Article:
There is a thin line that exists between a police officer applying force to protect himself and others and a police officer applying force in a manner that is intended to harm a person with no good reason. Because it is rather difficult to see this line, it can sometimes be hard to distinguish when an officer is following protocol or abusing his power and engaging in police brutality. Perhaps that is why the majority of cases involving police shootings don’t make it to court or the officer being tried is found to be not guilty and the charges against him or her are dropped.

There is no doubt that a police officer’s job is challenging, they have to make drastic decisions in a matter of seconds and sometimes, these decisions are deadly. While we have seen numerous cases of police brutality hit social media platforms and become viral, one incident that recently surfaced might have you on the fence as to who was wrong and who was right.

The Sun-Sentinel was one of the news sources that covered the story involving Jean Pedro Pierre, 42, who was seen in a video taken from the surveillance cameras from the Sunset Hills Condominium in Lauderdale Lakes grabbing an officers leg and attempting to hit him. According to the source, deputies were called to the complex around 4:50 p.m. to a report of a disturbance. Sean Youngward was the first deputy to arrive at the scene. When Pierre opened the door, Youngward was allegedly “overwhelmed by the superior size and strength” of the man.


Soon after their first encounter, they begin fighting.


The video footage we see from deputy body cameras and the video footage from the condominium show the two fighting and Pierre slapping the officer. Youngward then shot his Taser at him as they moved toward the parking lot. After being warned to “back down” and “stand down,” Pierre fails to stop. Bystanders filming the debacle even urge Pierre to stop and warn that he is going to get shot if he doesn’t. Eventually, Youngward called in a Code 3, which signaled he was in great danger, and more officers arrived. Deputy Steven Briggs quickly approached the two men and shouted to Pierre to “Get off him!” Pierre let go of Youngward’s leg and ran at Briggs which promoted him to react quickly and shoot. Pierre was shot three times and officers proceeded to render aid to the hurt Pierre.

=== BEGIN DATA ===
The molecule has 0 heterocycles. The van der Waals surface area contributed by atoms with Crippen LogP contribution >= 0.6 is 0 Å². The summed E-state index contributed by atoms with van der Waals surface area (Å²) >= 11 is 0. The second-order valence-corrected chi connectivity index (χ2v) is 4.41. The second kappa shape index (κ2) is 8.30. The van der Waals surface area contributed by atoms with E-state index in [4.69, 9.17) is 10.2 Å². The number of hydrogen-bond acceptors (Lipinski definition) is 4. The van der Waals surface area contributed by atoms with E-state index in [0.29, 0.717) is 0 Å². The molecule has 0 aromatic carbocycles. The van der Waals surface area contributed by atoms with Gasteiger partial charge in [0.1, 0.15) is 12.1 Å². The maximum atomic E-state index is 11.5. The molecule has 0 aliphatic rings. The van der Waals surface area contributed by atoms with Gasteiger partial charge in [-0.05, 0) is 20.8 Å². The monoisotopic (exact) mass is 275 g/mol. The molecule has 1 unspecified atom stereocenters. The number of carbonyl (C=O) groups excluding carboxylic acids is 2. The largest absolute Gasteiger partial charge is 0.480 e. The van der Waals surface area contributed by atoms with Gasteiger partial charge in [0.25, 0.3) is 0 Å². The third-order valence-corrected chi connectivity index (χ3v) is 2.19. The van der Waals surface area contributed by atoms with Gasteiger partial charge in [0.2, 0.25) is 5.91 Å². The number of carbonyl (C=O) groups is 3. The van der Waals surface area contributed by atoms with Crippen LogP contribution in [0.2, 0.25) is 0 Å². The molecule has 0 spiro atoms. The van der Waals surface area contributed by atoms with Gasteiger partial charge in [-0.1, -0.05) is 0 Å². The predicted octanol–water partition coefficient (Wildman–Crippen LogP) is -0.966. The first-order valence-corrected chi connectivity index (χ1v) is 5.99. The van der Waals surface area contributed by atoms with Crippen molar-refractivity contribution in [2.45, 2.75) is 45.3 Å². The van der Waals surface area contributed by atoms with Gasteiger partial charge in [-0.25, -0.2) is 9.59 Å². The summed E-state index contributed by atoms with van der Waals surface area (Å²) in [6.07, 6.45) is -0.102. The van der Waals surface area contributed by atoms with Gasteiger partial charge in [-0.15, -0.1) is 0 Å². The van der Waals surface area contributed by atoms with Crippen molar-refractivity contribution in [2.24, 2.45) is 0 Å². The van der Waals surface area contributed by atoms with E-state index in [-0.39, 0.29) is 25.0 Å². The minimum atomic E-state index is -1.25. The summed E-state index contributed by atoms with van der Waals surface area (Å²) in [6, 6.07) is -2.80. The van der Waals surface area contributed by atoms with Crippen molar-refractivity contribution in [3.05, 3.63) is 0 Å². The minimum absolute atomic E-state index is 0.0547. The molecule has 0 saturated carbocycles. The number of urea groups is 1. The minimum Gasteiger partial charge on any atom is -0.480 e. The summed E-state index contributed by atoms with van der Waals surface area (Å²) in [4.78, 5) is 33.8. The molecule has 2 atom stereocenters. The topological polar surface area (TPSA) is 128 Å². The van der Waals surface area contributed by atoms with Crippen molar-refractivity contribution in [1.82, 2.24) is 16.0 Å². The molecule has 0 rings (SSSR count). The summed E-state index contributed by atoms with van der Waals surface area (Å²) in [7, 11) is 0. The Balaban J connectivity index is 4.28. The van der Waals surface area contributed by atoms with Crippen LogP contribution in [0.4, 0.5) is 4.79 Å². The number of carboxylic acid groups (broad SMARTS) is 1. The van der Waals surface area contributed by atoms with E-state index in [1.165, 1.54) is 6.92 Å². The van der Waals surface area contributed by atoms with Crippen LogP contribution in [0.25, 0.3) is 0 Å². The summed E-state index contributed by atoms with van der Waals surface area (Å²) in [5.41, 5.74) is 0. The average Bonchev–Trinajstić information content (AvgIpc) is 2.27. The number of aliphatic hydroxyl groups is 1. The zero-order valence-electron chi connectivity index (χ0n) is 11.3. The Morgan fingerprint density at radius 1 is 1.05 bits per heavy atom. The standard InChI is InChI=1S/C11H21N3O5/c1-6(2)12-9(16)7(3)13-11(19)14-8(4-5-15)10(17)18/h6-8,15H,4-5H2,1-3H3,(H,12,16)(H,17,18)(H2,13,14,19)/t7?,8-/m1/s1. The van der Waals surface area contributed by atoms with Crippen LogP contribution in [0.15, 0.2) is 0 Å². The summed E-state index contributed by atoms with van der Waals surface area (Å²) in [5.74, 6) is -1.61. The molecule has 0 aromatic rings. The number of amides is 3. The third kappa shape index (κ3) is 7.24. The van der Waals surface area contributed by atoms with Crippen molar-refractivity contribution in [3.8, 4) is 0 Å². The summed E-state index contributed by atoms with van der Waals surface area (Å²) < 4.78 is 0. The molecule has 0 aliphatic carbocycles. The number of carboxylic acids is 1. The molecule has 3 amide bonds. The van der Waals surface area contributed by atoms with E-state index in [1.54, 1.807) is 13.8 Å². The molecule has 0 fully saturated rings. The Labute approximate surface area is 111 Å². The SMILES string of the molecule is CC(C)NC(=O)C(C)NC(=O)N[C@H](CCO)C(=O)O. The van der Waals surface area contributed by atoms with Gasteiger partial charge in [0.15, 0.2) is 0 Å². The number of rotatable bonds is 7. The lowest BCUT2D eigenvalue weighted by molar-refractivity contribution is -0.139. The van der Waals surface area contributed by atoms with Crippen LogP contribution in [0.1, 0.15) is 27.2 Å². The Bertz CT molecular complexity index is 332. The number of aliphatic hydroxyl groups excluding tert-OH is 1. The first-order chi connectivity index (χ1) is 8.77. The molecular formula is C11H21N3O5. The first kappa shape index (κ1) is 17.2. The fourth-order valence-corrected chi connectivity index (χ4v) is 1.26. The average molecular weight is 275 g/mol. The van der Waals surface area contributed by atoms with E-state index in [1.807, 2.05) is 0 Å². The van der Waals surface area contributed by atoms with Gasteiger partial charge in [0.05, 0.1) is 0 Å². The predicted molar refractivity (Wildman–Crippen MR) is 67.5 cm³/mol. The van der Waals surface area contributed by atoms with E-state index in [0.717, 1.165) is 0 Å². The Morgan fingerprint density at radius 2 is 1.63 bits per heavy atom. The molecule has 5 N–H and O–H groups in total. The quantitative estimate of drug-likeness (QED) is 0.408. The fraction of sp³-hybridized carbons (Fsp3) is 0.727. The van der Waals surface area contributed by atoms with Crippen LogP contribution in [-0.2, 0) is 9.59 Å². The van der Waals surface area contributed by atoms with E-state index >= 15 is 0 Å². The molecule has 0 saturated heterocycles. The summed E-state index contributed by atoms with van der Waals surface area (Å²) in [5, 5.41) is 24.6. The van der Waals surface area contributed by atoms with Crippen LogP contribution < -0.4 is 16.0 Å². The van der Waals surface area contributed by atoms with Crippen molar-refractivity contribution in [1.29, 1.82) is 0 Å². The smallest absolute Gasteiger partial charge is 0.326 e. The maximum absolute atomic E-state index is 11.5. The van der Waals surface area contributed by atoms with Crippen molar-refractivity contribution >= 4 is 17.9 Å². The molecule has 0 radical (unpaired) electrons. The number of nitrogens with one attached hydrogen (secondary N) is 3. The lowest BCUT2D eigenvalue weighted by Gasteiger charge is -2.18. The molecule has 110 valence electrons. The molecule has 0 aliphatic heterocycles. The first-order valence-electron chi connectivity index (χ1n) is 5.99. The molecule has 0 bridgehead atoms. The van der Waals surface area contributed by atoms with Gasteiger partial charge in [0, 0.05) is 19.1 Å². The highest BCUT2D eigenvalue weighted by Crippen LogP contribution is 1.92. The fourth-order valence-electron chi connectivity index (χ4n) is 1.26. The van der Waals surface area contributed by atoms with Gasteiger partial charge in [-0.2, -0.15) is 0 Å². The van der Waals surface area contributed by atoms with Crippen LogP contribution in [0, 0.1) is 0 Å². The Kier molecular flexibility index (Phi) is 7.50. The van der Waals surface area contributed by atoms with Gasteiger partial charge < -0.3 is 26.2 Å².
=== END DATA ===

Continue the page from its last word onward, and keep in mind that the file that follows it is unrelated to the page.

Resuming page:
He was then transported to a local hospital where he later died from the wounds. Although many might be obliged to feel as though this was an act of police brutality, officers are trained to act when they feel their life or others around are at risk. And that is what it seems Briggs did in this given situation. Neither the Sheriff’s Office or the Florida Department of Law Enforcement (FDLE) will decide if this killing was justified, rather, the State Attorney’s Office will review the case. A grand jury will then make the decision as to whether a deputy is indicted.

While the officers are going to want to obtain representation from a distinguished criminal defense attorney, they might have a solid chance of getting out of being charged for this particular shooting.